Hope for the Best and Prepare for the Worst

Documents and Lists

Rebecca’s dad calls himself a “Happy Pessimist” – he thinks ahead in an effort to be prepared if illness or another disaster strikes.  He has included his family in his planning process, so everyone is informed.  Gideon and Rebecca work with clients to do similar planning, but sometimes, in spite of all their work, there are occasional gaps.  Imagine being on a sailboat in the middle of the Long Island Sound and getting a call from a client requesting a list of her husband’s medicines.  This happened one summer to Rebecca as she was sailing to Martha’s Vineyard with her family.  For seniors, the potential for emergency illnesses and “in-home” or “falling-in-the-street” accidents are often greater, as they were with the husband of Rebecca’s client.  Since September is National Preparedness Month, we want to encourage happy pessimism in our readers, pushing you to think ahead for yourselves, your clients and your elderly relatives. 

In an emergency where the senior cannot handle financial and medical decisions, the following needs to be in place:

  • Power of Attorney
  • Health Care Proxy
  • Signed Authorizations submitted to each health insurance company (Medicare, Secondary Insurance, Medicare D – Pharmacy Insurance) allowing family, friend, or other surrogates to speak on the senior’s behalf.  Call each insurance company while the senior is well and request a form to be filled out listing the senior’s choice of authorized people.  It is then signed by the senior and mailed back to the company.
  • Everyone should be carrying emergency contact information and insurance cards with them, but seniors and younger people who have medical conditions should also carry a list of medicines, dosage, frequency of use and the prescribing doctor in their wallet.  An Excel spreadsheet formatted to be credit card size is perfect.
  • Create a medical history – a list of all illnesses, past hospitalizations or operations, doctors, dates and locations.  This would also include a full-size version of the pharmaceuticals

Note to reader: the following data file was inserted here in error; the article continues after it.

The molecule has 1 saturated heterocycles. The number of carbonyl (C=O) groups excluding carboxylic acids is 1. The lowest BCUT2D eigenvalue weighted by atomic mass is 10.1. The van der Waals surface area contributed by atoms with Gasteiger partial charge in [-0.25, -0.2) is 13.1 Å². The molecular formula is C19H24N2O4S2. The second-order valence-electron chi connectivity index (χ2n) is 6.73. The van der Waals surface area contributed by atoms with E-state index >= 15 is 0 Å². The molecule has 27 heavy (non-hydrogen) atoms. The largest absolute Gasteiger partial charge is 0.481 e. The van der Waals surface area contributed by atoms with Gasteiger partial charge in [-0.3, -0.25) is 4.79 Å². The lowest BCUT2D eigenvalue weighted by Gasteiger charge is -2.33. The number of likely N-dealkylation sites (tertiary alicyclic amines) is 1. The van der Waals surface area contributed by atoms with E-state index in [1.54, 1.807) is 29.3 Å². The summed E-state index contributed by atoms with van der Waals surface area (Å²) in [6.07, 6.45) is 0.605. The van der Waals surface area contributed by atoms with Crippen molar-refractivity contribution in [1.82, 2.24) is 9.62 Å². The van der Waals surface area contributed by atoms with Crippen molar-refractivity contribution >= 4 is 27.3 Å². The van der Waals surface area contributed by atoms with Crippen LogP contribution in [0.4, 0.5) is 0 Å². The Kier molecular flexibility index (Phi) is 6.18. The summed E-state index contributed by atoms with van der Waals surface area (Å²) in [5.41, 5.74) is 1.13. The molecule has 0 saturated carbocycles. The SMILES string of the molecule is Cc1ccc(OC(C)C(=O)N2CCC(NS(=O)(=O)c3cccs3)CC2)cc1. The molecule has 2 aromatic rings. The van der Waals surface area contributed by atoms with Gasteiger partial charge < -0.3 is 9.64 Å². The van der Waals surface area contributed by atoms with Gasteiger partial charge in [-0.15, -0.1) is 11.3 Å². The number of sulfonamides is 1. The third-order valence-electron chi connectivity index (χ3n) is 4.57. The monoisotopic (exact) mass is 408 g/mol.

We remember vividly September 11th 2001 as we approach the anniversary this week.  Meanwhile the destruction being wrought by Hurricanes Gustav, Hanna and Ike reminds us of Hurricane Katrina.  There are natural disasters, blackouts and acts of terrorism for which we list below the government’s preparedness resources.  On Monday we had the opportunity to hear a presentation by two representatives of the American Red Cross of Greater New York at our NY chapter of the National Association of Professional Organizers.  They reinforced the need to “Get a Kit”, “Make a Plan” and “Be Informed”.  We will share here some of what we learned.

These are the things that should be in a home in addition to the documents cited above:

  • Fire extinguisher
  • Flashlights strategically placed around the home
  • Phone that does not rely on electricity in case the power goes out
  • Disaster Supply Kit with the following items to last at least 3 days
  • Water – at least one gallon per person per day
  • Food – non-perishable
  • One change of clothing and comfortable footwear and a blanket/sleeping bag per person
  • First Aid Kit
  • Battery-powered or crank radio and flashlight (and extra batteries)
  • An extra set of car and house keys
  • Sanitation supplies like toilet paper, toothbrush and soap
  • Special items for infants, the elderly or disabled persons
  • Extra pair of glasses and/or contact lenses and solution
September 2008 - FEATURE
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